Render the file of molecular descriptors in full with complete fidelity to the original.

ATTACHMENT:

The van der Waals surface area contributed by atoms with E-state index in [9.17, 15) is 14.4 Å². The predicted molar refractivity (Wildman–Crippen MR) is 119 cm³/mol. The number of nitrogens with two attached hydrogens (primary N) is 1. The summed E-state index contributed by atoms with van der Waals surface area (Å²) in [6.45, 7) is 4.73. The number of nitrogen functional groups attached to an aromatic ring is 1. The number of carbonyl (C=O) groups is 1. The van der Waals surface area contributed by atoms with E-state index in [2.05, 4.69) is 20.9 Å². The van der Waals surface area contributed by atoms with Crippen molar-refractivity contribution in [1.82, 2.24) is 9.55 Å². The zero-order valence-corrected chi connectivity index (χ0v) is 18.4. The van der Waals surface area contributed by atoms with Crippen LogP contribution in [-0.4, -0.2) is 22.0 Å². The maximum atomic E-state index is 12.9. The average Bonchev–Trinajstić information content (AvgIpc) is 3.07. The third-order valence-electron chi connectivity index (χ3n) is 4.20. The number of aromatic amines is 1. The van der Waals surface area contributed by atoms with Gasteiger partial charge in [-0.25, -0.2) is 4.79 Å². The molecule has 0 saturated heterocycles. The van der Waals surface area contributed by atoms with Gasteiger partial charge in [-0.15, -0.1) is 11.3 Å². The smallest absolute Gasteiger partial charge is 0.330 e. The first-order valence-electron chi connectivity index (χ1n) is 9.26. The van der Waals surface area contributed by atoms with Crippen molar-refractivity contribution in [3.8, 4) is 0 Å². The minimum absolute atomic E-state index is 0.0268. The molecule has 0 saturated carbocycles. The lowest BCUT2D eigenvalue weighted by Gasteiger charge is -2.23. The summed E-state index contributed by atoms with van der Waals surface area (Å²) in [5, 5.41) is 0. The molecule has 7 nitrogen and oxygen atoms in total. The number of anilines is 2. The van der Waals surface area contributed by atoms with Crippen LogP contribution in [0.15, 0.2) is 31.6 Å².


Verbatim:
The van der Waals surface area contributed by atoms with E-state index in [9.17, 15) is 14.4 Å². The predicted molar refractivity (Wildman–Crippen MR) is 119 cm³/mol. The number of nitrogens with two attached hydrogens (primary N) is 1. The summed E-state index contributed by atoms with van der Waals surface area (Å²) in [6.45, 7) is 4.73. The number of nitrogen functional groups attached to an aromatic ring is 1. The number of carbonyl (C=O) groups is 1. The van der Waals surface area contributed by atoms with E-state index in [2.05, 4.69) is 20.9 Å². The van der Waals surface area contributed by atoms with Crippen molar-refractivity contribution in [1.82, 2.24) is 9.55 Å². The zero-order valence-corrected chi connectivity index (χ0v) is 18.4. The van der Waals surface area contributed by atoms with Crippen LogP contribution in [-0.4, -0.2) is 22.0 Å². The maximum atomic E-state index is 12.9. The average Bonchev–Trinajstić information content (AvgIpc) is 3.07. The third-order valence-electron chi connectivity index (χ3n) is 4.20. The number of aromatic amines is 1. The van der Waals surface area contributed by atoms with Gasteiger partial charge in [-0.25, -0.2) is 4.79 Å². The molecule has 0 saturated heterocycles. The van der Waals surface area contributed by atoms with Gasteiger partial charge in [-0.15, -0.1) is 11.3 Å². The smallest absolute Gasteiger partial charge is 0.330 e. The first-order valence-electron chi connectivity index (χ1n) is 9.26. The van der Waals surface area contributed by atoms with Crippen molar-refractivity contribution in [3.8, 4) is 0 Å². The minimum absolute atomic E-state index is 0.0268. The molecule has 0 saturated carbocycles. The lowest BCUT2D eigenvalue weighted by Gasteiger charge is -2.23. The summed E-state index contributed by atoms with van der Waals surface area (Å²) in [5, 5.41) is 0. The molecule has 7 nitrogen and oxygen atoms in total. The number of anilines is 2. The van der Waals surface area contributed by atoms with Crippen LogP contribution in [0.15, 0.2) is 31.6 Å².